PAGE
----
Gorilla glue

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Forum topic by woodman71 posted 1151 days ago 1623 views 0 times favorited 5 replies Add to Favorites Watch
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162 posts in 1957 days

1151 days ago

I’m building a outdoor table and chairs .The chairs have mortise and tendon joints I had to laminate the chair posts to get 2 1/4 inch square post . I used gorilla glue the one that requires water “moisture” to help set up and it also expands . I have used this glue in the past and it works great don’t care for the mess it makes. I went and brought the other Gorilla glue the white one. I was reading the back and it says it water resistant type 2 can any one tell me what that means . It also said not recommended for structural or load bearing applications the same for tite bond 2 so I’m still using the first Gorilla glue I mention at the begin. So what is the best outdoor glue to use that doesn’t make a mess and a lot of clean up . What do you all use thanks for you input.

5 replies so far

View scopemonkey's profile


182 posts in 2797 days

#1 posted 1151 days ago

A few years ago, one of the magazines (I believe Wood) did an article comparing PVA, polyurethane, and epoxy in outdoor applications. They all did fairly well. Polyurethane offered no advantages over water resistant PVA or epoxy. For ease of application and clean up, I use Tightbond 3. Polyurethane creates a mess to clean up.

And I forgot to say….Polyurethane may expand, but it is not structurally “gap filling” like epoxy. If your mortise/tenons are loose, don’t rely on Gorilla glue to help out.

-- GSY from N. Idaho

View Bob Kollman's profile

Bob Kollman

1796 posts in 1824 days

#2 posted 1151 days ago

For mortise and tenon joints I’d also use the titebond 3. Gorilla, glue is probably not a good application for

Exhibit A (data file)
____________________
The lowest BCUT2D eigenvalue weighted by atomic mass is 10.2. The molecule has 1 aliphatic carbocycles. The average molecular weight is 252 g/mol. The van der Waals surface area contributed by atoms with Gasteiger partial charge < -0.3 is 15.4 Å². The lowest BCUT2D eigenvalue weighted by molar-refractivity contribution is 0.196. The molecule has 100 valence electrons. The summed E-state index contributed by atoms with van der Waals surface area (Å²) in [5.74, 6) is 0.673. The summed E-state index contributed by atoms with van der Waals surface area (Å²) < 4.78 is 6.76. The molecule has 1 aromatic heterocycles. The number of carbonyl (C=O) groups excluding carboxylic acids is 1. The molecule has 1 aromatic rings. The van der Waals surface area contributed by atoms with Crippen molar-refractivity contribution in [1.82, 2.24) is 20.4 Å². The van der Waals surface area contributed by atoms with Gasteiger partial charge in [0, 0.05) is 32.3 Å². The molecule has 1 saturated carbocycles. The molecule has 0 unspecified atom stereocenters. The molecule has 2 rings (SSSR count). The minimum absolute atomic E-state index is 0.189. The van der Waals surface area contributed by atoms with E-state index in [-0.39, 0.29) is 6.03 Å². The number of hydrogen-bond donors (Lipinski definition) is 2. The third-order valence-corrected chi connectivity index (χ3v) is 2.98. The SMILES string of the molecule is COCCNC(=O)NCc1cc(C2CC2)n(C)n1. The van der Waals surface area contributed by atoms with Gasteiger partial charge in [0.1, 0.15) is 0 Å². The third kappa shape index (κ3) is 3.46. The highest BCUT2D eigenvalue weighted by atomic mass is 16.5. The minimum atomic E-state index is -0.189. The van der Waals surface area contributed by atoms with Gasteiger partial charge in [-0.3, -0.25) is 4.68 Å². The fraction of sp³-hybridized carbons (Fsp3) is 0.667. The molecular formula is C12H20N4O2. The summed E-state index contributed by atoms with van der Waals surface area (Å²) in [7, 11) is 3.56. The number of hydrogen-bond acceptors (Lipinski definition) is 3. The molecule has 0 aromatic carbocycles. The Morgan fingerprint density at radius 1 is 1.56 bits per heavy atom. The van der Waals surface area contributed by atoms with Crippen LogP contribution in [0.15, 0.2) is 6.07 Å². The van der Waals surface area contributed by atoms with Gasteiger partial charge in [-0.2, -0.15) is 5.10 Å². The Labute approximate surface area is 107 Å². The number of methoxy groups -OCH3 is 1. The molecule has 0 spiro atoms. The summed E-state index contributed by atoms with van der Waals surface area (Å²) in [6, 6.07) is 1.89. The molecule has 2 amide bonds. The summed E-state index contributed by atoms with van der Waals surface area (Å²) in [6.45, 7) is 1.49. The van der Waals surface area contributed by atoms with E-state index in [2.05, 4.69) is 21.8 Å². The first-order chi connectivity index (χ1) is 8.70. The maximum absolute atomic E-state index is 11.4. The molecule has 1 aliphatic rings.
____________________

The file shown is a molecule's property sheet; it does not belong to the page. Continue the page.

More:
out door furniture. I have never heard of any one using it for outdoor furniture, where tightbond 3 is a very
common application for outdoor stuff. Menards does have epoxy’s that work well with outdoor wood applications
Also if your using the cedar here in town menards or lowes, this stuff is dripping wet, no glue will set in that stuff.
Kettle moraine hardwoods has nice dry cedar.

-- Bob Kenosha Wi.

View gfadvm's profile


10737 posts in 1323 days

#3 posted 1151 days ago

TB 3. I have used this stuff to laminate a new transom for my son in laws gigging boat. Not only does the boat go in the water, it lives outside year around. Project is 3 years old and still solid.

-- " I'll try to be nicer, if you'll try to be smarter" gfadvm

View David Kirtley's profile

David Kirtley

1276 posts in 1631 days

#4 posted 1151 days ago

I have given up on polyurethane glue and converted to epoxy personally. Polyurethane is more expensive than epoxy, isn’t as water resistant, doesn’t fill gaps as well, requires more clamping pressure, and has less open time. Polyurethane is also really messy as you have noticed.

The PVA glues (regular carpenters glue) are fine but I really like Titebond III for general use. The white Gorilla glue(PVA) is fine but the Titebond III can do anything it can do along with being more water resistant. I also don’t have to keep more types of glue on hand. I have a big gallon jug and pour into roller applicators when I use it.

-- Woodworking shouldn't cost a fortune:

View Bill White's profile

Bill White

3415 posts in 2593 days

#5 posted 1150 days ago

Just use 2 part resin glue. Forget about glue joint failure with that stuff. It is bullet (and water) proof.


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